A set of railroad tracks ran through the path I took to walk to town. If you were caught in the train’s path, you could wait up to ten minutes for the train to pass. It doesn’t sound like much, but in summer’s youth, to give up 10 minutes was just too much. The things that could be accomplished were extraordinary. You could climb on the feet of the giant viking statue. Peruse the aisles at Woolworth’s. The penny candy at Ben Franklin. Ride the back of a shopping cart from Olson’s super market. Swing to the sky on the playground. Drag a stick in the empty ballpark’s sand. Balance in the middle of a teeter-totter. Smudge the windows with open face looks into the movie theatre. Smell the books at the public library. 10 minutes could simply not be wasted waiting for a train.
So if you heard one, a train, rounding the last curve around the lake before the tracks, you ran like hell. (I only said it like that in my head. Outloud, I would have spelled it “h – e – double hockey sticks.” Nevertheless, I ran! With everything I had, I ran to beat this train. To capture a part of my life that I knew I would never get back. I wasn’t going to miss it.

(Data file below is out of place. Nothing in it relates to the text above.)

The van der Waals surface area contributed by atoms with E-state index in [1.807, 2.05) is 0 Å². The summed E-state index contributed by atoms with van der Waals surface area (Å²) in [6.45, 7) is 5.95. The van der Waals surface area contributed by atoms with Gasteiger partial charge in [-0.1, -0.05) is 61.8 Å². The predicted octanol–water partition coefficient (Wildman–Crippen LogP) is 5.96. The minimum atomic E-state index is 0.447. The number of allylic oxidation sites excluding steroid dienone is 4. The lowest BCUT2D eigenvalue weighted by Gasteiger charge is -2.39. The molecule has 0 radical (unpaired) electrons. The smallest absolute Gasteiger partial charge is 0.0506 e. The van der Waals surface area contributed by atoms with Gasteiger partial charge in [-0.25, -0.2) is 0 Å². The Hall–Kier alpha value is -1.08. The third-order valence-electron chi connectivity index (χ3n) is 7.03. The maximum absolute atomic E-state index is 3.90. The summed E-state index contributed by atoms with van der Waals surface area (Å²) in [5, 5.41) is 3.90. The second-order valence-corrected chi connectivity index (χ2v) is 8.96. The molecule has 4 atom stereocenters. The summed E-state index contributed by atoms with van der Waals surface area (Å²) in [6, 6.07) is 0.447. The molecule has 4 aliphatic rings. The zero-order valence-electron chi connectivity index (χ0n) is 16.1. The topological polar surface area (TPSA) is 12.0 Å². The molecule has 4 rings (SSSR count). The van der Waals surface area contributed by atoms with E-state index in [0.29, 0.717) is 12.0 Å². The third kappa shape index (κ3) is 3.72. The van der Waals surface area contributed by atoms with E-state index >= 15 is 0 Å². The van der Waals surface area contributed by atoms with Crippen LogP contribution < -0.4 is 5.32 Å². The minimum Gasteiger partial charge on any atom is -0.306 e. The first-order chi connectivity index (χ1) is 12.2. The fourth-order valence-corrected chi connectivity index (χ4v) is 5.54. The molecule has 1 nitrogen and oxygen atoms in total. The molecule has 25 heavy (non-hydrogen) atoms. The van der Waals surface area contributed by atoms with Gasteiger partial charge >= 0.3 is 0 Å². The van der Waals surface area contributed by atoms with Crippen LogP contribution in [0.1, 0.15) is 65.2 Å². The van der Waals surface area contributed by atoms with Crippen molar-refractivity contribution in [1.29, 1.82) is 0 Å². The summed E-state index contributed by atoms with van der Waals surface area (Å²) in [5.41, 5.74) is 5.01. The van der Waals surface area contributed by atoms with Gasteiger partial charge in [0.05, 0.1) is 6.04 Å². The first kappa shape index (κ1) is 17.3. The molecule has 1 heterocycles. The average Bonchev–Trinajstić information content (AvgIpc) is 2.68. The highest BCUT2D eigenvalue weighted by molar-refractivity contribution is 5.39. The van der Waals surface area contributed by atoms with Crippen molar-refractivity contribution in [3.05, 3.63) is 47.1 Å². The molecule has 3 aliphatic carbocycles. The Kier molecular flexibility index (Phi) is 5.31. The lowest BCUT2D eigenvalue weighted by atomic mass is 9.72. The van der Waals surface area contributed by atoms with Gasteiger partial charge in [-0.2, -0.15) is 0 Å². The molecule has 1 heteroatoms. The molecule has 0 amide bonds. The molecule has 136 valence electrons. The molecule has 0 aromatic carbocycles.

Much later, I would learn of the poet Ruth Stone. Growing up in rural Virginia, she would be out, working in the fields and she would feel and hear a poem coming at her from over the landscape. It was like a thunderous train of air and it would come barrelling down at her over the landscape. And when she felt it coming . . . ‘cause it would shake the earth under her feet, she knew she had only one thing to do at that point. That was to, in her words, “run like hell” to the house as she would be chased by this poem.
The whole deal was that she had to get to a piece of paper fast enough so that when it thundered through her, she could collect it and grab it on the page. Knowing full well, that if she didn’t catch it, it would “continue on across the landscape looking for another poet.”
I suppose we are all only vessels. Life is a series of moments floating, racing around the universe, and we have to be open, ready, willing to catch them. I don’t want want to miss out. In this life, I want to be the one who beats the train into town. I want to be the poet who captures the poem.
The morning sun is rising, as sure as a whistle blowing down the tracks. I hear it. Getting louder. I’m ready!